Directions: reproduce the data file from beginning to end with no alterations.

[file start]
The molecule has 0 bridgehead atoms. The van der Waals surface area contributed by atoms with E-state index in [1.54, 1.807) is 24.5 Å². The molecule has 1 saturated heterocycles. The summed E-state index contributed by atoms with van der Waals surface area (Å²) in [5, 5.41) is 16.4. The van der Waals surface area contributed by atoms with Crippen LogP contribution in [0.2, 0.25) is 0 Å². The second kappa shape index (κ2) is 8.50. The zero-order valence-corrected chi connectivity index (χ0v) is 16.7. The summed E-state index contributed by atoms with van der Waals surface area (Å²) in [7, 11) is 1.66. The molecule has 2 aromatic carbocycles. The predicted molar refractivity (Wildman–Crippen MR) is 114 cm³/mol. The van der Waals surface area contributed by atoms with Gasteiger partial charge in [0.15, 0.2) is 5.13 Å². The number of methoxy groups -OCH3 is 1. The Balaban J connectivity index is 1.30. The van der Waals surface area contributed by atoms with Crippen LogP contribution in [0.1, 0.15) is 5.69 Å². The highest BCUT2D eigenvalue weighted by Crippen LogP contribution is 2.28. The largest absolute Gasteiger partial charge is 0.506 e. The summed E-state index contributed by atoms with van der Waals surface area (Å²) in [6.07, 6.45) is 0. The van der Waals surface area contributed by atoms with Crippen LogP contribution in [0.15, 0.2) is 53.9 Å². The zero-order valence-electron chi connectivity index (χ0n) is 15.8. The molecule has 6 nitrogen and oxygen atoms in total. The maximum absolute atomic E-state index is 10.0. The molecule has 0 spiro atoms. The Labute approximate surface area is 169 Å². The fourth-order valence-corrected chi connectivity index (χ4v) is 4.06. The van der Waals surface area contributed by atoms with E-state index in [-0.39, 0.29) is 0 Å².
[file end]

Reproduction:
The molecule has 0 bridgehead atoms. The van der Waals surface area contributed by atoms with E-state index in [1.54, 1.807) is 24.5 Å². The molecule has 1 saturated heterocycles. The summed E-state index contributed by atoms with van der Waals surface area (Å²) in [5, 5.41) is 16.4. The van der Waals surface area contributed by atoms with Crippen LogP contribution in [0.2, 0.25) is 0 Å². The second kappa shape index (κ2) is 8.50. The zero-order valence-corrected chi connectivity index (χ0v) is 16.7. The summed E-state index contributed by atoms with van der Waals surface area (Å²) in [7, 11) is 1.66. The molecule has 2 aromatic carbocycles. The predicted molar refractivity (Wildman–Crippen MR) is 114 cm³/mol. The van der Waals surface area contributed by atoms with Gasteiger partial charge in [0.15, 0.2) is 5.13 Å². The number of methoxy groups -OCH3 is 1. The Balaban J connectivity index is 1.30. The van der Waals surface area contributed by atoms with Crippen LogP contribution in [0.1, 0.15) is 5.69 Å². The highest BCUT2D eigenvalue weighted by Crippen LogP contribution is 2.28. The largest absolute Gasteiger partial charge is 0.506 e. The summed E-state index contributed by atoms with van der Waals surface area (Å²) in [6.07, 6.45) is 0. The van der Waals surface area contributed by atoms with Crippen LogP contribution in [0.15, 0.2) is 53.9 Å². The zero-order valence-electron chi connectivity index (χ0n) is 15.8. The molecule has 6 nitrogen and oxygen atoms in total. The maximum absolute atomic E-state index is 10.0. The molecule has 0 spiro atoms. The Labute approximate surface area is 169 Å². The fourth-order valence-corrected chi connectivity index (χ4v) is 4.06. The van der Waals surface area contributed by atoms with E-state index in [-0.39, 0.29) is 0 Å².